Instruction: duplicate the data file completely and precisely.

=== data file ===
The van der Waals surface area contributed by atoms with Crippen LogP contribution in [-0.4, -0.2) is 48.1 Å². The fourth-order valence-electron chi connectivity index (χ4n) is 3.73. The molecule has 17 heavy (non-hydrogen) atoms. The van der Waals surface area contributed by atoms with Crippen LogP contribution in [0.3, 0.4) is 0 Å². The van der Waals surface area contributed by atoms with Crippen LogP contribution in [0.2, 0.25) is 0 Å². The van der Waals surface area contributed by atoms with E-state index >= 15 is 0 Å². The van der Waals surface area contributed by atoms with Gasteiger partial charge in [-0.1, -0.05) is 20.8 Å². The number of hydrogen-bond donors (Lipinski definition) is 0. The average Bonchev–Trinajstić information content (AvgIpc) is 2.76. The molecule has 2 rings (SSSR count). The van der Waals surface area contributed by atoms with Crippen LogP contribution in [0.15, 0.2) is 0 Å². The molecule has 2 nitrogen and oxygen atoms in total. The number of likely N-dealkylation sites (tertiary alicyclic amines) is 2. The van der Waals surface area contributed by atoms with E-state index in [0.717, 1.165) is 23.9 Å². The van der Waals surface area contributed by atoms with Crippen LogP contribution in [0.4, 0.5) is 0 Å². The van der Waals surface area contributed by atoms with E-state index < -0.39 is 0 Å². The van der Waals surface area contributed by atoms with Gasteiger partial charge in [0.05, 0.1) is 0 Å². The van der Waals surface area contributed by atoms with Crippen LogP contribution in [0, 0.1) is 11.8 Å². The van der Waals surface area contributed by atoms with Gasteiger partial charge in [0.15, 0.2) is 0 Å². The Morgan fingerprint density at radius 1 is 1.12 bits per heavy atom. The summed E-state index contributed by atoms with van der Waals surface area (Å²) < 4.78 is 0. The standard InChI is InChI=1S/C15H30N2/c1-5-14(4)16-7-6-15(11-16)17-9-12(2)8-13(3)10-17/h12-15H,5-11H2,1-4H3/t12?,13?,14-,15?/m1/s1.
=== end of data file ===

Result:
The van der Waals surface area contributed by atoms with Crippen LogP contribution in [-0.4, -0.2) is 48.1 Å². The fourth-order valence-electron chi connectivity index (χ4n) is 3.73. The molecule has 17 heavy (non-hydrogen) atoms. The van der Waals surface area contributed by atoms with Crippen LogP contribution in [0.3, 0.4) is 0 Å². The van der Waals surface area contributed by atoms with Crippen LogP contribution in [0.2, 0.25) is 0 Å². The van der Waals surface area contributed by atoms with E-state index >= 15 is 0 Å². The van der Waals surface area contributed by atoms with Gasteiger partial charge in [-0.1, -0.05) is 20.8 Å². The number of hydrogen-bond donors (Lipinski definition) is 0. The average Bonchev–Trinajstić information content (AvgIpc) is 2.76. The molecule has 2 rings (SSSR count). The van der Waals surface area contributed by atoms with Crippen LogP contribution in [0.15, 0.2) is 0 Å². The molecule has 2 nitrogen and oxygen atoms in total. The number of likely N-dealkylation sites (tertiary alicyclic amines) is 2. The van der Waals surface area contributed by atoms with E-state index in [0.717, 1.165) is 23.9 Å². The van der Waals surface area contributed by atoms with Crippen LogP contribution in [0.4, 0.5) is 0 Å². The van der Waals surface area contributed by atoms with E-state index < -0.39 is 0 Å². The van der Waals surface area contributed by atoms with Gasteiger partial charge in [0.05, 0.1) is 0 Å². The van der Waals surface area contributed by atoms with Crippen LogP contribution in [0, 0.1) is 11.8 Å². The van der Waals surface area contributed by atoms with Gasteiger partial charge in [0.15, 0.2) is 0 Å². The Morgan fingerprint density at radius 1 is 1.12 bits per heavy atom. The summed E-state index contributed by atoms with van der Waals surface area (Å²) < 4.78 is 0. The standard InChI is InChI=1S/C15H30N2/c1-5-14(4)16-7-6-15(11-16)17-9-12(2)8-13(3)10-17/h12-15H,5-11H2,1-4H3/t12?,13?,14-,15?/m1/s1.